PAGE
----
... assembly; but, should any considerations influence your Lordships to give so fatal a wound to the interest and honor of this kingdom as your agreeing to this address, it is the last time I shall have occasion to trouble this House. For, my Lords, if we are to meet only to give a sanction to measures that overthrow all our rights, I should look upon it as a misfortune for me to be either accessary or witness to such a compliance. I will not only repeat what the merchants told your Lordships—that their trade is ruined—I ...
— A History of the Four Georges, Volume II (of 4) • Justin McCarthy

... prairie standards were not low; but tolerance is natural where the community is ready-made; where people from all points of the compass come together with all sorts of things behind them; where standards have at first no organized sanction. Financially Burlingame was honest enough, his defects being associated with those ancient sources of misconduct, wine and women—and in his case the morphia habit as well. It said much for his physique that, in spite of his indulgences, ...
— The Judgment House • Gilbert Parker

... done as you advised me respecting Mdlle B—-, thanked her for her courtesy, and explained that I do not wish my consent to be regarded in the light of a formal sanction of the translation. ...
— Charlotte Bronte and Her Circle • Clement K. Shorter

... coming up to us, "that you are setting at defiance the authorities of the island. I cannot sanction such a proceeding. I took you for very different people to what I now find that you are. I regret it, but I must give you ...
— Hurricane Hurry • W.H.G. Kingston

... these great authorities, which seem to have given a kind of sanction to this piece of false wit, that all the writers of rhetoric have treated of punning with very great respect, and divided the several kinds of it into hard names, that are reckoned among the figures of speech, and recommended as ornaments in discourse. I remember a country schoolmaster ...
— Essays and Tales • Joseph Addison

... his views. One evening, while the matter was under discussion between the two countries, the Russian minister called upon Mr. Seward at his home, to inform him that he had just received the Czar's sanction ...
— History of California • Helen Elliott Bandini

... social evil, and, as such, must be tolerated until the public taste was sufficiently purified to refuse it further countenance; but, in the meantime, the Council must insure that such exhibitions as they were prepared to sanction were of a kind consistent with the preservation of good manners, decorum, and of the public peace—(applause)—none of which conditions, in the unanimous opinion of the Committee, was fulfilled by the class of entertainment which the appellant IRVING had, ...
— Punch, or, the London Charivari, Volume 98, March 8, 1890. • Various

... prize it would be to capture! How unassailable would be the majesty and the tyranny of monopoly if it could thus get sanction of law and the authority of government! By what means, except open revolt, could we ever break the crust of our life again and become free men, breathing an air of our own, living lives that we wrought out ...
— The New Freedom - A Call For the Emancipation of the Generous Energies of a People • Woodrow Wilson

... it was all over! Even at this late date Claire had only to close her eyes to revive the delights of these rather covert excursions into the realm of fancy—covert, because a Tivoli pantomime had not precisely the sanction of such a respectable organization as the Second Presbyterian Church. Mrs. Robson, while not definitely encouraging Claire to wilful dishonesty, always managed to warn her ...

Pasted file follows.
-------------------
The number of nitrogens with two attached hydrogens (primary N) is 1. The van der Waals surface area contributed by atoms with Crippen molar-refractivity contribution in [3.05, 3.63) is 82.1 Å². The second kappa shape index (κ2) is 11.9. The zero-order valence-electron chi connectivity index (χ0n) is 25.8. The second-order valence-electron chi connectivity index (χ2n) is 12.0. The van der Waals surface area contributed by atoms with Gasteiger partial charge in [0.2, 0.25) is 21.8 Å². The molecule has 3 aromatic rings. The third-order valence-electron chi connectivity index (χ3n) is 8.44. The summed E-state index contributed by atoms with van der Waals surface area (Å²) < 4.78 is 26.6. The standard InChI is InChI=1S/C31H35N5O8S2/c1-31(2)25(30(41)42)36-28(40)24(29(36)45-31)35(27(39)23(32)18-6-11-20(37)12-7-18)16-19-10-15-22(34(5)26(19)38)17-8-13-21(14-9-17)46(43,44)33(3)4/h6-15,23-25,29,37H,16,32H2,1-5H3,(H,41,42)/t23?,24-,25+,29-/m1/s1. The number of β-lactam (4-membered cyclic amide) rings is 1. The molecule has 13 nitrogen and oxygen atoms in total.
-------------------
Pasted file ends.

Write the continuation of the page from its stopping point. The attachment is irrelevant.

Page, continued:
— The Blood Red Dawn • Charles Caldwell Dobie

... the person who owns or rents it. They do not know their master's voice, neither will they follow when he calls. But they are theoretically his. To this legal fiction the untutored American must conform. He must learn to clothe his natural desires in the raiment of lawful sanction, and take out some kind of a license before he follows his impulse ...
— Little Rivers - A Book Of Essays In Profitable Idleness • Henry van Dyke

... gained our point, and obtained the full sanction of the late Lady Professor of Girtham College to publish her papers. Thus her obedient pupil is enabled to repay his late instructress for all her kindness to him, and in some measure to compensate the scientific ...
— The Romance of Mathematics • P. Hampson

... women should have come into it at all. He had never wanted sentiment in the abstract, he told himself half angrily; he was bored to death by the deadly routine of what in his own mind he alluded to as "the business of love." It had always come to him without his sanction—even against his will, and he had never failed to combat the feeling with shallow cynicism, to exhaust it speedily in racing motors. There was no satisfaction in sentiment, of this he was quite convinced; and he remembered the voice of Madame Alta, with her peculiar high note of piercing sweetness, ...
— The Wheel of Life • Ellen Anderson Gholson Glasgow

... notice, and that all this had been discussed, arranged and denounced to her, without one word having been said on the subject to her own mistress, the Duchess of Kent; who had no suspicion of what was going on, and whose sanction was not sought for the humiliating proposition which had been made to Lady Flora. On leaving Lady Flora's room, Sir James Clark went to the Duchess of Kent, and announced his conviction that Lady Flora was with child; and was followed by Lady Portman, who conveyed a message from Her Majesty ...
— Gossip in the First Decade of Victoria's Reign • John Ashton



Words linked to "Sanction" :   plump for, endorse, visa, empowerment, plunk for, clear, okey, okeh, warrant, back, authorization, indorse, o.k., empower, permission, pass, commendation, authorize, authorise, ok, countenance, support, social control, confirm, benefit of clergy, name, disapprove, nihil obstat, approval